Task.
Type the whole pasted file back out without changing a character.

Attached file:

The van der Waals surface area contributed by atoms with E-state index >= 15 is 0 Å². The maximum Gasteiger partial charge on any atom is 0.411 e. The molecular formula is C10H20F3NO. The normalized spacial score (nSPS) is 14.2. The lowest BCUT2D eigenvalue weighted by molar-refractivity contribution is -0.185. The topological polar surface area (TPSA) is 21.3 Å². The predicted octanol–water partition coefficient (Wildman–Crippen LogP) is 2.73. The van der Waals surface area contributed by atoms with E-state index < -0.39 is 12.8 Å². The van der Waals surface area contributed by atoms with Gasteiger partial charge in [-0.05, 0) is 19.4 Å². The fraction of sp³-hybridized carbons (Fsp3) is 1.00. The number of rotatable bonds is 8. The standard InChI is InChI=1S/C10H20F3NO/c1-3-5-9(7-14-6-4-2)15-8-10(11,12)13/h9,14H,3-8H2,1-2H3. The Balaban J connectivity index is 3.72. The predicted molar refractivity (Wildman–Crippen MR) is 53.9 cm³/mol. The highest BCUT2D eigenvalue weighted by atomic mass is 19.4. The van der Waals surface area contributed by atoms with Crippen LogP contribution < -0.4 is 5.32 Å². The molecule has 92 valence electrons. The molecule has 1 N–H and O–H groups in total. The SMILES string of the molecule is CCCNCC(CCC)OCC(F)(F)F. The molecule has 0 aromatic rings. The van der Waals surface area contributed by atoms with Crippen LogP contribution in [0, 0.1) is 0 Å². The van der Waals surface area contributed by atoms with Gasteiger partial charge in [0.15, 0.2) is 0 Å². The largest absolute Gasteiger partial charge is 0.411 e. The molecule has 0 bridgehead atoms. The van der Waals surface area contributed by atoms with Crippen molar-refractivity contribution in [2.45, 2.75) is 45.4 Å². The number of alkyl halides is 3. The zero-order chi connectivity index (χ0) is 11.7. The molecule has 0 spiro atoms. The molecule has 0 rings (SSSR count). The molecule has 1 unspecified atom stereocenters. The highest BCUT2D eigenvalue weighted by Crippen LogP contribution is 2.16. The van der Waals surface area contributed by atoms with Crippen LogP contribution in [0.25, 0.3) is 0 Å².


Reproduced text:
The van der Waals surface area contributed by atoms with E-state index >= 15 is 0 Å². The maximum Gasteiger partial charge on any atom is 0.411 e. The molecular formula is C10H20F3NO. The normalized spacial score (nSPS) is 14.2. The lowest BCUT2D eigenvalue weighted by molar-refractivity contribution is -0.185. The topological polar surface area (TPSA) is 21.3 Å². The predicted octanol–water partition coefficient (Wildman–Crippen LogP) is 2.73. The van der Waals surface area contributed by atoms with E-state index < -0.39 is 12.8 Å². The van der Waals surface area contributed by atoms with Gasteiger partial charge in [-0.05, 0) is 19.4 Å². The fraction of sp³-hybridized carbons (Fsp3) is 1.00. The number of rotatable bonds is 8. The standard InChI is InChI=1S/C10H20F3NO/c1-3-5-9(7-14-6-4-2)15-8-10(11,12)13/h9,14H,3-8H2,1-2H3. The Balaban J connectivity index is 3.72. The predicted molar refractivity (Wildman–Crippen MR) is 53.9 cm³/mol. The highest BCUT2D eigenvalue weighted by atomic mass is 19.4. The van der Waals surface area contributed by atoms with Crippen LogP contribution < -0.4 is 5.32 Å². The molecule has 92 valence electrons. The molecule has 1 N–H and O–H groups in total. The SMILES string of the molecule is CCCNCC(CCC)OCC(F)(F)F. The molecule has 0 aromatic rings. The van der Waals surface area contributed by atoms with Crippen LogP contribution in [0, 0.1) is 0 Å². The van der Waals surface area contributed by atoms with Gasteiger partial charge in [0.15, 0.2) is 0 Å². The largest absolute Gasteiger partial charge is 0.411 e. The molecule has 0 bridgehead atoms. The van der Waals surface area contributed by atoms with Crippen molar-refractivity contribution in [2.45, 2.75) is 45.4 Å². The number of alkyl halides is 3. The zero-order chi connectivity index (χ0) is 11.7. The molecule has 0 spiro atoms. The molecule has 0 rings (SSSR count). The molecule has 1 unspecified atom stereocenters. The highest BCUT2D eigenvalue weighted by Crippen LogP contribution is 2.16. The van der Waals surface area contributed by atoms with Crippen LogP contribution in [0.25, 0.3) is 0 Å².